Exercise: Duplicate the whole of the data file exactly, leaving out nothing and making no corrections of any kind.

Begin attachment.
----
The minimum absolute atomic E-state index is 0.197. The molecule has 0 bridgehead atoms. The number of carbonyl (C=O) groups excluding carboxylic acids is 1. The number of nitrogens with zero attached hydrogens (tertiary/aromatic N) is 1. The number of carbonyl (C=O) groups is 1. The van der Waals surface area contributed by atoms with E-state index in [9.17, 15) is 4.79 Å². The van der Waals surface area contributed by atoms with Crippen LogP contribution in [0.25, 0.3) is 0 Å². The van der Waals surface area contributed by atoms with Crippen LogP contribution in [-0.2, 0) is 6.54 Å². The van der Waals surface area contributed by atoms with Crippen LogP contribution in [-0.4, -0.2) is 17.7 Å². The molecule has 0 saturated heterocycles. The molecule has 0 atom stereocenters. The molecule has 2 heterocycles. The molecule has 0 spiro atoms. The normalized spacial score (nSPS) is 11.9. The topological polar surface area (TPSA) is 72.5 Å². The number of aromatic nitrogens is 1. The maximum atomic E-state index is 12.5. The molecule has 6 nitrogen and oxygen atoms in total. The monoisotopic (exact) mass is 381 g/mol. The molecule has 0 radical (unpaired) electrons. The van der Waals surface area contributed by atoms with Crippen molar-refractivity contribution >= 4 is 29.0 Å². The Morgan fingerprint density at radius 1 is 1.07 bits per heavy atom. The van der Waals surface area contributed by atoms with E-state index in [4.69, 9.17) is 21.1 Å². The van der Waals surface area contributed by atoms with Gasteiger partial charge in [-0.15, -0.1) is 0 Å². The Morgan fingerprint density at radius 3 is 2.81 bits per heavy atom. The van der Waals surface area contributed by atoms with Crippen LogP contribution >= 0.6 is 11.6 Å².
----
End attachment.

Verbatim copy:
The minimum absolute atomic E-state index is 0.197. The molecule has 0 bridgehead atoms. The number of carbonyl (C=O) groups excluding carboxylic acids is 1. The number of nitrogens with zero attached hydrogens (tertiary/aromatic N) is 1. The number of carbonyl (C=O) groups is 1. The van der Waals surface area contributed by atoms with E-state index in [9.17, 15) is 4.79 Å². The van der Waals surface area contributed by atoms with Crippen LogP contribution in [0.25, 0.3) is 0 Å². The van der Waals surface area contributed by atoms with Crippen LogP contribution in [-0.2, 0) is 6.54 Å². The van der Waals surface area contributed by atoms with Crippen LogP contribution in [-0.4, -0.2) is 17.7 Å². The molecule has 0 saturated heterocycles. The molecule has 0 atom stereocenters. The molecule has 2 heterocycles. The molecule has 0 spiro atoms. The normalized spacial score (nSPS) is 11.9. The topological polar surface area (TPSA) is 72.5 Å². The number of aromatic nitrogens is 1. The maximum atomic E-state index is 12.5. The molecule has 6 nitrogen and oxygen atoms in total. The monoisotopic (exact) mass is 381 g/mol. The molecule has 0 radical (unpaired) electrons. The van der Waals surface area contributed by atoms with Crippen molar-refractivity contribution >= 4 is 29.0 Å². The Morgan fingerprint density at radius 1 is 1.07 bits per heavy atom. The van der Waals surface area contributed by atoms with E-state index in [4.69, 9.17) is 21.1 Å². The van der Waals surface area contributed by atoms with Gasteiger partial charge in [-0.15, -0.1) is 0 Å². The Morgan fingerprint density at radius 3 is 2.81 bits per heavy atom. The van der Waals surface area contributed by atoms with Crippen LogP contribution >= 0.6 is 11.6 Å².